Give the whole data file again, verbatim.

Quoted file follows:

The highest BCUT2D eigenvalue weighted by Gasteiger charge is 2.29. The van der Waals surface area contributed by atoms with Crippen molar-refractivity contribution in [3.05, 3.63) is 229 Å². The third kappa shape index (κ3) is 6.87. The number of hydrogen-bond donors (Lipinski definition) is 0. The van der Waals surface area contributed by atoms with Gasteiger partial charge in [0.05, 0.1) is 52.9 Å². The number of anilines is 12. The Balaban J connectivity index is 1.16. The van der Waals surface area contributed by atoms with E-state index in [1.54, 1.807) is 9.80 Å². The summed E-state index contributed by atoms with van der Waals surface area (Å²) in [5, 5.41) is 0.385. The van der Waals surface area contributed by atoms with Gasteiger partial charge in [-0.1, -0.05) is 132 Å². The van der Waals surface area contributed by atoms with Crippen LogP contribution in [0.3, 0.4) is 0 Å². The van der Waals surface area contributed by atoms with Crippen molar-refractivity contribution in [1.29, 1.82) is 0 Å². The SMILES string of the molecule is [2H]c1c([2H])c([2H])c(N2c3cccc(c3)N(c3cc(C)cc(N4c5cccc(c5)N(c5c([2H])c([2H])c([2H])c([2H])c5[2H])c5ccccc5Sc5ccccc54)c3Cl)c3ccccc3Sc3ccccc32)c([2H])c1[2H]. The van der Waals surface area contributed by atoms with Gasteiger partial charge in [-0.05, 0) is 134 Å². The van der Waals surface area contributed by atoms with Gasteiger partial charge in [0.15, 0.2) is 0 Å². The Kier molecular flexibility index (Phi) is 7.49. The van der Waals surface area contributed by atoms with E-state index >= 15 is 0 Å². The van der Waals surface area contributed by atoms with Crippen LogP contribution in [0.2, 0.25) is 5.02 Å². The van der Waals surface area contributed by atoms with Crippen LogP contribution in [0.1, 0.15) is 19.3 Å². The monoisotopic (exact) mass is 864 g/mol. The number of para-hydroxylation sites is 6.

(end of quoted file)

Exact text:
The highest BCUT2D eigenvalue weighted by Gasteiger charge is 2.29. The van der Waals surface area contributed by atoms with Crippen molar-refractivity contribution in [3.05, 3.63) is 229 Å². The third kappa shape index (κ3) is 6.87. The number of hydrogen-bond donors (Lipinski definition) is 0. The van der Waals surface area contributed by atoms with Gasteiger partial charge in [0.05, 0.1) is 52.9 Å². The number of anilines is 12. The Balaban J connectivity index is 1.16. The van der Waals surface area contributed by atoms with E-state index in [1.54, 1.807) is 9.80 Å². The summed E-state index contributed by atoms with van der Waals surface area (Å²) in [5, 5.41) is 0.385. The van der Waals surface area contributed by atoms with Gasteiger partial charge in [-0.1, -0.05) is 132 Å². The van der Waals surface area contributed by atoms with Crippen LogP contribution in [0.3, 0.4) is 0 Å². The van der Waals surface area contributed by atoms with Crippen molar-refractivity contribution in [1.29, 1.82) is 0 Å². The SMILES string of the molecule is [2H]c1c([2H])c([2H])c(N2c3cccc(c3)N(c3cc(C)cc(N4c5cccc(c5)N(c5c([2H])c([2H])c([2H])c([2H])c5[2H])c5ccccc5Sc5ccccc54)c3Cl)c3ccccc3Sc3ccccc32)c([2H])c1[2H]. The van der Waals surface area contributed by atoms with Gasteiger partial charge in [-0.05, 0) is 134 Å². The van der Waals surface area contributed by atoms with Gasteiger partial charge in [0.15, 0.2) is 0 Å². The Kier molecular flexibility index (Phi) is 7.49. The van der Waals surface area contributed by atoms with E-state index >= 15 is 0 Å². The van der Waals surface area contributed by atoms with Crippen LogP contribution in [0.2, 0.25) is 5.02 Å². The van der Waals surface area contributed by atoms with Crippen LogP contribution in [0.1, 0.15) is 19.3 Å². The monoisotopic (exact) mass is 864 g/mol. The number of para-hydroxylation sites is 6.